Compared to San Francisco’s present day circumstance of a jockish yuppie invasion, laughably high rents (fingers crossed my rent control continues), and so many wonderful memories getting replaced with high-end restaurants (that “gentrification” has reached such a point of ubiquity that it seems trite to complain about)– such magic/art/possibility was in the air then. I could feel it.
But, see, recently I read works by by ex/San Franciscans maybe 10 or 12 years my senior, and it turns out that 10 years ago (when I was all full of wonder) they felt the exact same way as I do now. For them, even then, it had gotten too gentrified and fake and yuppie compared to what they started off with. So I think a big part of it is perception. So many of us come to San Francisco to save ourselves. I did. And maybe after we’ve done the basic work of resuscitating, learning to breathe again, making memories in the process– we have time to look around and realize that things are actually fucked up? I’m not sure yet, I guess I’m still figuring it out.
What I’ve gotten so far is that it’s important to support the things that you think are important, if you can (book stores, independent businesses, arts). What I’m starting to get is that new things can be amazing, too. Not the bourgie yuppie crap that’s implanting itself on every corner these days– but new arts spaces, new writers, new organizations, new events. It’s so easy to get caught in a cycle of dwelling on how all the good things in the past are gone. Sure, lots of them are– but awesome things remain and are being born every day– and also, you can make them too.
I guess this was supposed to be a book review for The End of San Francisco. Maybe in some kind of slanted way, it is. I bought this book at Modern Times (which has moved into a smaller space on 24th street, and is currently contemplating whether it has a future or not). It’s a stream of conscious-y memoir about activism, abuse, queer family, San Francisco. It flows back and forth through time, sometimes on the same page without warning, which is fine. People and places are given their real names, and those with pseudonyms are easy to decipher. The book ends but I’m not sure that the story’s over.
I totally bought this one because I typically really like Michelle Tea’s writing and I’d heard that pigeons were involved.
I’m happy with my purchase. The book itself is beautifully bound (in that classic McSweeney’s way, but with lots of pigeons too embossed on the cover too), and the story itself is comprised of the awesome writing style that Tea is known for (she can write a nasty old creek from a forgettable sludge pit up to a fucking rockstar of dangerous mystery and intrigue), as well as a story with elements that I haven’t read anywhere else.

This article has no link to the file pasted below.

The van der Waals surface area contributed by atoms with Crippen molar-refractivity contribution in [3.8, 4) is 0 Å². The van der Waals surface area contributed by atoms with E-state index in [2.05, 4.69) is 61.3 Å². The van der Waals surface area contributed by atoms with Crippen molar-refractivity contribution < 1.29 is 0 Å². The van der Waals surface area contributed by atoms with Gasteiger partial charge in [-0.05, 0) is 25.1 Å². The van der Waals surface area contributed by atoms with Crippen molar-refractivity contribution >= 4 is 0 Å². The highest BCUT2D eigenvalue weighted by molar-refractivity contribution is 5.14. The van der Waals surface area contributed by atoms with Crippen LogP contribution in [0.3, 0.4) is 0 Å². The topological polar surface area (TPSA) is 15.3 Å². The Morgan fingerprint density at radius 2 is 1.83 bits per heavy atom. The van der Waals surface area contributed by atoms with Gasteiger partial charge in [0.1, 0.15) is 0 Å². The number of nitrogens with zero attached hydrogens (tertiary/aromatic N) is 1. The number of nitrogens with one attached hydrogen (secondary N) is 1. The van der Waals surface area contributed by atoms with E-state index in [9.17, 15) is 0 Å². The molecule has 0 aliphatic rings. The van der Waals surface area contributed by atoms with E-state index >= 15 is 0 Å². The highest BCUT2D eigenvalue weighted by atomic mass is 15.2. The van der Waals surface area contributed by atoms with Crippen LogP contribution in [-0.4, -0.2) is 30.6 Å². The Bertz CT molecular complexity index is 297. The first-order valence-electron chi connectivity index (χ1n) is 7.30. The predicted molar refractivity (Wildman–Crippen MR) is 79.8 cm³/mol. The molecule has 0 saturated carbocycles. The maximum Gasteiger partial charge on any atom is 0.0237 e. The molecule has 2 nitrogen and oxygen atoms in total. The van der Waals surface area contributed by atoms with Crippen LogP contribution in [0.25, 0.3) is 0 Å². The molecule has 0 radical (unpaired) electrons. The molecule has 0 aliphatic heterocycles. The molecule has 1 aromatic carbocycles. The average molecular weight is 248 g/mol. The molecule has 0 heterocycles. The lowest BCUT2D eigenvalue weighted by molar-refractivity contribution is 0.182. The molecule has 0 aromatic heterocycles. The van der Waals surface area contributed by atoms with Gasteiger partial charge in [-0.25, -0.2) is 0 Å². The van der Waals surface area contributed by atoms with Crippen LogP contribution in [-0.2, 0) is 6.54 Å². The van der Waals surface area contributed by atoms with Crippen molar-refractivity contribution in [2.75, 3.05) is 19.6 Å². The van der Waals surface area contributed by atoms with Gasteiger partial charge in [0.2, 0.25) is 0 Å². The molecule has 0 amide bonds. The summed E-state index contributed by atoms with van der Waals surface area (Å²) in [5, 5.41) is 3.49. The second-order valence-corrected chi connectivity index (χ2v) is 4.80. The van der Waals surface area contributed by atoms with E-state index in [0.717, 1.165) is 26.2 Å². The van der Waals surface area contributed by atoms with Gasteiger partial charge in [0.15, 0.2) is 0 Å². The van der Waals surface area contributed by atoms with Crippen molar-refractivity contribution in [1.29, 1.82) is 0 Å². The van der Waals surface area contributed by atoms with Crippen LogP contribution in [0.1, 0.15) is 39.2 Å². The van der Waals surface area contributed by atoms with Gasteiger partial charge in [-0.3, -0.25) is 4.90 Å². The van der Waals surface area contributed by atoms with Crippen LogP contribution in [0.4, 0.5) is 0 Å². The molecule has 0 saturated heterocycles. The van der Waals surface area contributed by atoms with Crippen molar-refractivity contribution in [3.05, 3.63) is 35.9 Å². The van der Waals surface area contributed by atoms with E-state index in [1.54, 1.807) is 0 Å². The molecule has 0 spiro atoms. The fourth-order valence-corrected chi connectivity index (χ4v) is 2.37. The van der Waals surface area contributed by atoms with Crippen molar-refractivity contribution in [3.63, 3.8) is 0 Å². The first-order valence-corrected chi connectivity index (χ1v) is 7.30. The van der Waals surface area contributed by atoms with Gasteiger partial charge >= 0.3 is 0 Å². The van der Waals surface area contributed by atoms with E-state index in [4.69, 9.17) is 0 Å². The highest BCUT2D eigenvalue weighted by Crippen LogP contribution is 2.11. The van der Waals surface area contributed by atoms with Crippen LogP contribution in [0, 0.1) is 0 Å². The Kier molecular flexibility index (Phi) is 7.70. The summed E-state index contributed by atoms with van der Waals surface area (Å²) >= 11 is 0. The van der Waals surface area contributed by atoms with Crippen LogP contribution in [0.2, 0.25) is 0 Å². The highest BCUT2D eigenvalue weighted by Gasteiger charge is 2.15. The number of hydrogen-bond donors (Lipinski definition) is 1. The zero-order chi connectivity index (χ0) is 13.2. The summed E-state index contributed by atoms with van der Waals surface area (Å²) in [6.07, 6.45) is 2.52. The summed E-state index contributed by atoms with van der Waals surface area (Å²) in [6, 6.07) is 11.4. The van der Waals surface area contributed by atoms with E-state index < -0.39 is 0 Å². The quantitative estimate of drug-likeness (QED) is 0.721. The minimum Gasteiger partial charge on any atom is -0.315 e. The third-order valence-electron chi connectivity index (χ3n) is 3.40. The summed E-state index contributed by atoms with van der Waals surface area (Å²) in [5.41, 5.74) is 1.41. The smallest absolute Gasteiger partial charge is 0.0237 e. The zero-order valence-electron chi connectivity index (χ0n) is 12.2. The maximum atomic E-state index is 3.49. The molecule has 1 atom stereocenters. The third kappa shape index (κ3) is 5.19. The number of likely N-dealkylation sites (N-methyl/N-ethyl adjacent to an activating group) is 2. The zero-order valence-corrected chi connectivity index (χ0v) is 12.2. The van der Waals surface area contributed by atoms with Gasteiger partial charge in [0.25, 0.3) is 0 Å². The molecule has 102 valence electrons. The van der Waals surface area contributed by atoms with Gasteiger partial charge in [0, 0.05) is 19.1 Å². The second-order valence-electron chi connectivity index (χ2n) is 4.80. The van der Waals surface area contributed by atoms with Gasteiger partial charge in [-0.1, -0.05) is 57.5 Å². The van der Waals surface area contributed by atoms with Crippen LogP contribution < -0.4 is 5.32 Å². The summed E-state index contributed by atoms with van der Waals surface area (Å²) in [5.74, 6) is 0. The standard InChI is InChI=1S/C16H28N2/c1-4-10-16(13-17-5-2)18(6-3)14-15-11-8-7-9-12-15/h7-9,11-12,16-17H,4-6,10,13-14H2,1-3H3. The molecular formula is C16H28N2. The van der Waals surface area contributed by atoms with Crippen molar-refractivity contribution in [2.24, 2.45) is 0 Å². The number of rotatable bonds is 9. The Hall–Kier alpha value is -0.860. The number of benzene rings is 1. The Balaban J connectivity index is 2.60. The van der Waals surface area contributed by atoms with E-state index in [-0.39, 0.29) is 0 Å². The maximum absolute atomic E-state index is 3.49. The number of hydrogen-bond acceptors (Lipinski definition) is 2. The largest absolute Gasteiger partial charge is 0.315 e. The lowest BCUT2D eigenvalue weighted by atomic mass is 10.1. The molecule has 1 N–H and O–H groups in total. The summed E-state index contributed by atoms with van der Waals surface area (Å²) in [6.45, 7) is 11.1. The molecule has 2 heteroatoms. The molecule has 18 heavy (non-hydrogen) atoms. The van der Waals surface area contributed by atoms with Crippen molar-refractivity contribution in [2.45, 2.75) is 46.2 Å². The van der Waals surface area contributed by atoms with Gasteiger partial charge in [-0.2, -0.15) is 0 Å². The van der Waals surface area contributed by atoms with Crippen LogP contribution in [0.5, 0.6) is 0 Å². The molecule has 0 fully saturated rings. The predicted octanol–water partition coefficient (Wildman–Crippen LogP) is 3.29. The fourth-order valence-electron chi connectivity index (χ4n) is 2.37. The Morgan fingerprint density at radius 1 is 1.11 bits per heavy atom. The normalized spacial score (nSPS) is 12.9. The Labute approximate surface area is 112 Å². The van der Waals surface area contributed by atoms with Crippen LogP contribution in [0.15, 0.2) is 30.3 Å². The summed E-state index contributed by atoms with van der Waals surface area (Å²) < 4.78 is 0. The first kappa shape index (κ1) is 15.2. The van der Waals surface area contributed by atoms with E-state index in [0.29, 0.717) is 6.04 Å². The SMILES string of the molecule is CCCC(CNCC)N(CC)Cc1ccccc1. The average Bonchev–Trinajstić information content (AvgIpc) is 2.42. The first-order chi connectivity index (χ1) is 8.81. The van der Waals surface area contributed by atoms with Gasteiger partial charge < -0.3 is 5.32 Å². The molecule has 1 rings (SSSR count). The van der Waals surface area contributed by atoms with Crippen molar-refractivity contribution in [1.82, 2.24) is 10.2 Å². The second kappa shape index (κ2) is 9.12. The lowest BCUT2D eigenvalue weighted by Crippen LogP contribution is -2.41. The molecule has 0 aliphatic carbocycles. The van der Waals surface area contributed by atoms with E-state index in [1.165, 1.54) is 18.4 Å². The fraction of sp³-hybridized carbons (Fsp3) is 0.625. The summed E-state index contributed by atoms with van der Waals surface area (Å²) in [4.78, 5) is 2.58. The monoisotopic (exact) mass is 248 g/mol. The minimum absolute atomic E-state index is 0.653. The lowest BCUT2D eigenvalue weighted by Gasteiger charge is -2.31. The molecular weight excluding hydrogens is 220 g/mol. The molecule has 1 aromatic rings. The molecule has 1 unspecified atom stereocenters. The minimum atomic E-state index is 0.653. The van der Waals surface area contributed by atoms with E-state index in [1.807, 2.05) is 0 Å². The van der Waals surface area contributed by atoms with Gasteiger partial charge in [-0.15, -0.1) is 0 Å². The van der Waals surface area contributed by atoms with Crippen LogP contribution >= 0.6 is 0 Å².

The general shape of the story is outcast girl in a no-good town finds out that she’s sorta magical and just might have to save humanity or something. There’s a lot of this these days (yay for strong young female characters, you know), but Tea takes it to a totally different level. There’s Polish-ness and teenage hijinks and androgyny and a dirty town and general dirtiness and PIGEONS. That Talk. Furthermore, the magic in Mermaid in Chelsea Creek is unlike the magic in other YA girl-saves-humanity-type books. The end is a bit of a cliffhanger, and I’m bummed that I have to wait until next year for the sequel. . .
I feel like a little bit of a jerk for so rarely giving comics and zines their own posts. But the thing is, I tend to read them between and along side bigger books, and so they kinda pile up on my table after I’m done, and I have a hard time getting around to writing reviews for them because I’m already reading something else and too lazy… Maybe that’s a crappy excuse. But I want it on the record that I think that comics and zines are just as important as books. Sometimes even more important because they’re saying stuff that isn’t always marketable to mass audiences.
Truckface #14 and Truckface #16 by LB
I’ve only read 3 Truckfaces (see other mention here), and they’re hard to find online and it’s sad because I totally want more. Truckface is a fantastic fat little perzine that LB writes about teaching in public high school in Chicago. Ack, they’re packed full of good though provoking descriptions of teacher strikes and issues of the real world reflected in classrooms, and how fucked up implementations like “no child left behind” are. Not interested in teaching at this moment? It doesn’t matter. LB will make you see how it and the education system all tie into the wider world.
Find them both (along with lots of other awesome stuff that I want) at Ms Valerie Park Distro while they last!
Invasion of the Dykes to Watch Out For by Alison Bechdel
Omg, I had forgotten how totally great this comic was. When I was a teen, the strip was in the lesbian weekly (which I devoured), and the books were some of the only non-erotica queer books by women that could be found at the local gay-friendly indie book store I devoured it, and the characters were a decently sized fraction of the queer culture that I was absorbing. Bechdel recently got more famous for her memoirs (Are You My Mother and Fun Home), but I want to remind my few readers and accidental Googlers that Dykes To Watch Out For is a freaking awesome comic that confronts all sorts of stuff in a really awesome way: corporate america, politix, gender roles, unintentional hypocrisy, human habits, relationship un/conventions and more (and duh, is fun to read).